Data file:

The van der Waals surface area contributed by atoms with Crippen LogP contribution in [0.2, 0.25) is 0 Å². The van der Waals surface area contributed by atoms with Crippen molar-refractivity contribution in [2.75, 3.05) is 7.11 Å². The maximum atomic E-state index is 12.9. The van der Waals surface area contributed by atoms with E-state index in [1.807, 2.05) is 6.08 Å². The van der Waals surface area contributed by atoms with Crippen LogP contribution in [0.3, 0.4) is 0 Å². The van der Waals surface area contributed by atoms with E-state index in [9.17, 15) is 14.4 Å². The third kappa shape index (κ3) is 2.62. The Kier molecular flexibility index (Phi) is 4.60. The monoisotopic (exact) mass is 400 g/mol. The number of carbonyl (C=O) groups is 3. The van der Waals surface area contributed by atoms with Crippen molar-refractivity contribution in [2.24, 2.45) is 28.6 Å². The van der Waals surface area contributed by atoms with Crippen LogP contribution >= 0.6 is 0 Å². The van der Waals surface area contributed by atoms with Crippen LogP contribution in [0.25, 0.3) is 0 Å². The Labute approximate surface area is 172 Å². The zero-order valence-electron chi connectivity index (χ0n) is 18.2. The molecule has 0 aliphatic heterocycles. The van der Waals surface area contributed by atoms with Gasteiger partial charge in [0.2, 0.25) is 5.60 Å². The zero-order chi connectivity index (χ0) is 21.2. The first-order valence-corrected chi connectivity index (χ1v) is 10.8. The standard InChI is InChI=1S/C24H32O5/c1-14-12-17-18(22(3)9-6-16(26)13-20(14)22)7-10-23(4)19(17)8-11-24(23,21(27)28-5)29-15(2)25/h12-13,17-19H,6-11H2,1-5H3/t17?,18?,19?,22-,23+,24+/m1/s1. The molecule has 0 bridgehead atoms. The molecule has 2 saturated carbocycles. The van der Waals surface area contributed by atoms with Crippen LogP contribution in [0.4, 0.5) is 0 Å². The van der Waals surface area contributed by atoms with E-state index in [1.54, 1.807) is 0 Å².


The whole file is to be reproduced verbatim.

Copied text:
The van der Waals surface area contributed by atoms with Crippen LogP contribution in [0.2, 0.25) is 0 Å². The van der Waals surface area contributed by atoms with Crippen molar-refractivity contribution in [2.75, 3.05) is 7.11 Å². The maximum atomic E-state index is 12.9. The van der Waals surface area contributed by atoms with E-state index in [1.807, 2.05) is 6.08 Å². The van der Waals surface area contributed by atoms with Crippen LogP contribution in [0.3, 0.4) is 0 Å². The van der Waals surface area contributed by atoms with E-state index in [9.17, 15) is 14.4 Å². The third kappa shape index (κ3) is 2.62. The Kier molecular flexibility index (Phi) is 4.60. The monoisotopic (exact) mass is 400 g/mol. The number of carbonyl (C=O) groups is 3. The van der Waals surface area contributed by atoms with Crippen molar-refractivity contribution in [2.24, 2.45) is 28.6 Å². The van der Waals surface area contributed by atoms with Crippen LogP contribution >= 0.6 is 0 Å². The van der Waals surface area contributed by atoms with Crippen LogP contribution in [0.25, 0.3) is 0 Å². The Labute approximate surface area is 172 Å². The zero-order valence-electron chi connectivity index (χ0n) is 18.2. The molecule has 0 aliphatic heterocycles. The van der Waals surface area contributed by atoms with Gasteiger partial charge in [0.2, 0.25) is 5.60 Å². The zero-order chi connectivity index (χ0) is 21.2. The first-order valence-corrected chi connectivity index (χ1v) is 10.8. The standard InChI is InChI=1S/C24H32O5/c1-14-12-17-18(22(3)9-6-16(26)13-20(14)22)7-10-23(4)19(17)8-11-24(23,21(27)28-5)29-15(2)25/h12-13,17-19H,6-11H2,1-5H3/t17?,18?,19?,22-,23+,24+/m1/s1. The molecule has 0 bridgehead atoms. The molecule has 2 saturated carbocycles. The van der Waals surface area contributed by atoms with Crippen LogP contribution in [0.4, 0.5) is 0 Å². The van der Waals surface area contributed by atoms with E-state index in [1.54, 1.807) is 0 Å².